Aw Boon Haw was the founder of the Tiger Balm fortunes.  His splendid sports car is shown in Carveth Wells 1940 book North of Singapore. 75 years later it is on display in the Tiger Balm mansion Haw Par Villa in Singapore. Aw Boon Haw used to drive the car (a customised Humber) around Singapore, a tiger head on the radiator, fangs protruding, wire whiskers. Red bulbs were in the eyes, and the horn sounded like a tiger’s roar. Great publicity - way before Shell's  "tiger in your tank."

There is a story of a road rivalry between Boon Haw and Sultan Ibrahim of Johore. Sultan Ibrahim was a sportsman and hunter. The incident took place when the Sultan, enraged at being overtaken by Boon Haw in his famous Tiger Car. Sultan Ibrahim shot at the Tiger Car on Bukit Timah Road. It was considered lese-majesté to overtake royalty even on foreign roads*. Notwithstanding, the British colonial administration forbade the Sultan thereafter from visiting Singapore ever again except for purpose of going to and from the Singapore airport.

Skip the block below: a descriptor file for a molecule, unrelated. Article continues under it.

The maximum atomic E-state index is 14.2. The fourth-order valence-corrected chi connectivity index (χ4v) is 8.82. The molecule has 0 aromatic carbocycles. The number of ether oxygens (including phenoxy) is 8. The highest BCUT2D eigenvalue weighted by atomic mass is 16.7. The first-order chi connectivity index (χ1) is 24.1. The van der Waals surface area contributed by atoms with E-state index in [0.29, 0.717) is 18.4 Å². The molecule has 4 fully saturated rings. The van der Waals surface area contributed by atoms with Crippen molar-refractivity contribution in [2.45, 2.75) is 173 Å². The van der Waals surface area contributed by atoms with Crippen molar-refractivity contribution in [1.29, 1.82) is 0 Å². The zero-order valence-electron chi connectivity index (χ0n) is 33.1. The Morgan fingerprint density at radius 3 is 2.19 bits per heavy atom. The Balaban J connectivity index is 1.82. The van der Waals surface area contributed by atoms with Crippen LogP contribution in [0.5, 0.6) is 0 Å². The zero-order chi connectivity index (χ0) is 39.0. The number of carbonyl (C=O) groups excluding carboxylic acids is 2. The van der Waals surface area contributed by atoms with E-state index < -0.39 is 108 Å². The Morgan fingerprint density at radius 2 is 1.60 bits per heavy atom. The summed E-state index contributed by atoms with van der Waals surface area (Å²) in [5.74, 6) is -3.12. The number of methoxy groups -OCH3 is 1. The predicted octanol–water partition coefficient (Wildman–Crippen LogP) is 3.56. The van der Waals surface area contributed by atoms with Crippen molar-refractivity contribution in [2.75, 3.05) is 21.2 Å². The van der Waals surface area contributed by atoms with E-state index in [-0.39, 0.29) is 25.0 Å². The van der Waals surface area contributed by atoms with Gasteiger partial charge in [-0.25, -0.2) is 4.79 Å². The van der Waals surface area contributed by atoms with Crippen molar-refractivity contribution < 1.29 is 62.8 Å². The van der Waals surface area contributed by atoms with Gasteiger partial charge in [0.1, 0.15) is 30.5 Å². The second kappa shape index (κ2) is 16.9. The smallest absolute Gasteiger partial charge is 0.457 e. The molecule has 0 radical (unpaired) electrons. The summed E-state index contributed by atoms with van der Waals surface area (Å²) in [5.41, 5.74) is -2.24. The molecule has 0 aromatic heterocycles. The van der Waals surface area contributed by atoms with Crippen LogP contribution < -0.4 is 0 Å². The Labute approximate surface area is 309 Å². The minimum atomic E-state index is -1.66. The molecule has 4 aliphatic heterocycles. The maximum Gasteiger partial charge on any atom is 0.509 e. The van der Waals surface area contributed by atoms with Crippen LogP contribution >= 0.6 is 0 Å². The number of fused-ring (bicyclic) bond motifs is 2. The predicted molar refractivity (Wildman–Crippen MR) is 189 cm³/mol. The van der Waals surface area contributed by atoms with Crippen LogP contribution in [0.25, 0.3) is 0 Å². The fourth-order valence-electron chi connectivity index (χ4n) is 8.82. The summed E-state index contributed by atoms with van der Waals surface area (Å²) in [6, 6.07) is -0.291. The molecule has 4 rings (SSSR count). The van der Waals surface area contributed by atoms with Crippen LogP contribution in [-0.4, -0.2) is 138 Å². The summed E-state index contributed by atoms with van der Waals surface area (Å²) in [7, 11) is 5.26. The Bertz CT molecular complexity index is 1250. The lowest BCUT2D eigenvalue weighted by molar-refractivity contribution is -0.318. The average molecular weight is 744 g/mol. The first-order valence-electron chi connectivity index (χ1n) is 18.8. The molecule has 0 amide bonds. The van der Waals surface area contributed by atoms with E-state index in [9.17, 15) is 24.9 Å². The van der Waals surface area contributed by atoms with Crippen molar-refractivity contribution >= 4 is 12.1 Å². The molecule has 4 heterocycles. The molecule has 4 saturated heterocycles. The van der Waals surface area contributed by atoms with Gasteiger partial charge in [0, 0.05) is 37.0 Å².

* This tradition of royal road rage still persists among plutocrats - for example Aristotle Onassis's biographer notes that he detested anyone who overtook his Porsche...

Shackleton’s Phantom Guide

Came across this article in the Winter 1948 Occult Review by the intrepid cinematographer J.C. Bee-Mason, a war photographer in France, Belgium and Russia, and cinematographer to Ernest Shackleton on his last expedition south and other Arctic expeditions. He was obsessed with bee-keeping (hence the hyphenated “Bee” in his name) and filmed documentaries about bees.There is quite a bit about him on the web including his belief that if you ate a hundred pounds of good honey every year you would live to 100. Sadly JCB only made into his early 80s. Part of the interest in the piece is the acknowledged influence of Shackleton's experience on some lines in T.S. Eliot's The Waste Land:

Who is the third who walks always beside you?
When I count, there are only you and I together
But when I look ahead up the white road
There is always another one walking beside you
Gliding wrapt in a brown mantle, hooded
I do not know whether a man or a woman
- But who is that on the other side of you?